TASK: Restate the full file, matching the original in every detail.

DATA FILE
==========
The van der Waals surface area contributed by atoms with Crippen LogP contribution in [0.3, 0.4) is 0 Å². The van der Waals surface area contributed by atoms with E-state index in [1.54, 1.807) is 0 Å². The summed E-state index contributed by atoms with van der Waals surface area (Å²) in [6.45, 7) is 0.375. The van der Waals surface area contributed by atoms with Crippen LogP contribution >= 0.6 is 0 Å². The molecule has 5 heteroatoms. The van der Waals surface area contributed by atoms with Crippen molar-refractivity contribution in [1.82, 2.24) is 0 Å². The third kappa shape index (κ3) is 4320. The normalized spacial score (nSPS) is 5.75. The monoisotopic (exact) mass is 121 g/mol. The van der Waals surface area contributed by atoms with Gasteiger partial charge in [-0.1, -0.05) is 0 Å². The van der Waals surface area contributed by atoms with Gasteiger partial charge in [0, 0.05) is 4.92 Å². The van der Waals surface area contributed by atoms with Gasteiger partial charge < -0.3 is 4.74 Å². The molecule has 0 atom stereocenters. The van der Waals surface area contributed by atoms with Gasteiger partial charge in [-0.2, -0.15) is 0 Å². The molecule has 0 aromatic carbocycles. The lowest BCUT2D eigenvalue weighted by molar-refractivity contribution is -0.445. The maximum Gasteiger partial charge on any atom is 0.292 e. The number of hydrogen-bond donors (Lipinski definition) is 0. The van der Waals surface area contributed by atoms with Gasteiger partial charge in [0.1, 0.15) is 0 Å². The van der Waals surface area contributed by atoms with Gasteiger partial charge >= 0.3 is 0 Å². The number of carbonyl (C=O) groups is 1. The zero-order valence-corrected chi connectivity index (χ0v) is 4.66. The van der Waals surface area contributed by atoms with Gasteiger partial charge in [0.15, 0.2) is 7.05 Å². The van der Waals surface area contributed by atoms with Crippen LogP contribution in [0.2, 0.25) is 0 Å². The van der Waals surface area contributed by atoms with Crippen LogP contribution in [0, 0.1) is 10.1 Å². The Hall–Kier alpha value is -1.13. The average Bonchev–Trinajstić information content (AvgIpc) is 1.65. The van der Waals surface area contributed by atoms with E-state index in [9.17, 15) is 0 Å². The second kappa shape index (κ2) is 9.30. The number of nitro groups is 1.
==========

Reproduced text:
The van der Waals surface area contributed by atoms with Crippen LogP contribution in [0.3, 0.4) is 0 Å². The van der Waals surface area contributed by atoms with E-state index in [1.54, 1.807) is 0 Å². The summed E-state index contributed by atoms with van der Waals surface area (Å²) in [6.45, 7) is 0.375. The van der Waals surface area contributed by atoms with Crippen LogP contribution >= 0.6 is 0 Å². The molecule has 5 heteroatoms. The van der Waals surface area contributed by atoms with Crippen molar-refractivity contribution in [1.82, 2.24) is 0 Å². The third kappa shape index (κ3) is 4320. The normalized spacial score (nSPS) is 5.75. The monoisotopic (exact) mass is 121 g/mol. The van der Waals surface area contributed by atoms with Gasteiger partial charge in [-0.1, -0.05) is 0 Å². The van der Waals surface area contributed by atoms with Gasteiger partial charge in [0, 0.05) is 4.92 Å². The van der Waals surface area contributed by atoms with Gasteiger partial charge < -0.3 is 4.74 Å². The molecule has 0 atom stereocenters. The van der Waals surface area contributed by atoms with Gasteiger partial charge in [-0.2, -0.15) is 0 Å². The molecule has 0 aromatic carbocycles. The lowest BCUT2D eigenvalue weighted by molar-refractivity contribution is -0.445. The maximum Gasteiger partial charge on any atom is 0.292 e. The number of hydrogen-bond donors (Lipinski definition) is 0. The van der Waals surface area contributed by atoms with Gasteiger partial charge in [0.1, 0.15) is 0 Å². The van der Waals surface area contributed by atoms with Gasteiger partial charge >= 0.3 is 0 Å². The number of carbonyl (C=O) groups is 1. The zero-order valence-corrected chi connectivity index (χ0v) is 4.66. The van der Waals surface area contributed by atoms with Gasteiger partial charge in [0.15, 0.2) is 7.05 Å². The van der Waals surface area contributed by atoms with Crippen LogP contribution in [0.2, 0.25) is 0 Å². The van der Waals surface area contributed by atoms with Crippen LogP contribution in [0, 0.1) is 10.1 Å². The Hall–Kier alpha value is -1.13. The average Bonchev–Trinajstić information content (AvgIpc) is 1.65. The van der Waals surface area contributed by atoms with E-state index in [9.17, 15) is 0 Å². The second kappa shape index (κ2) is 9.30. The number of nitro groups is 1.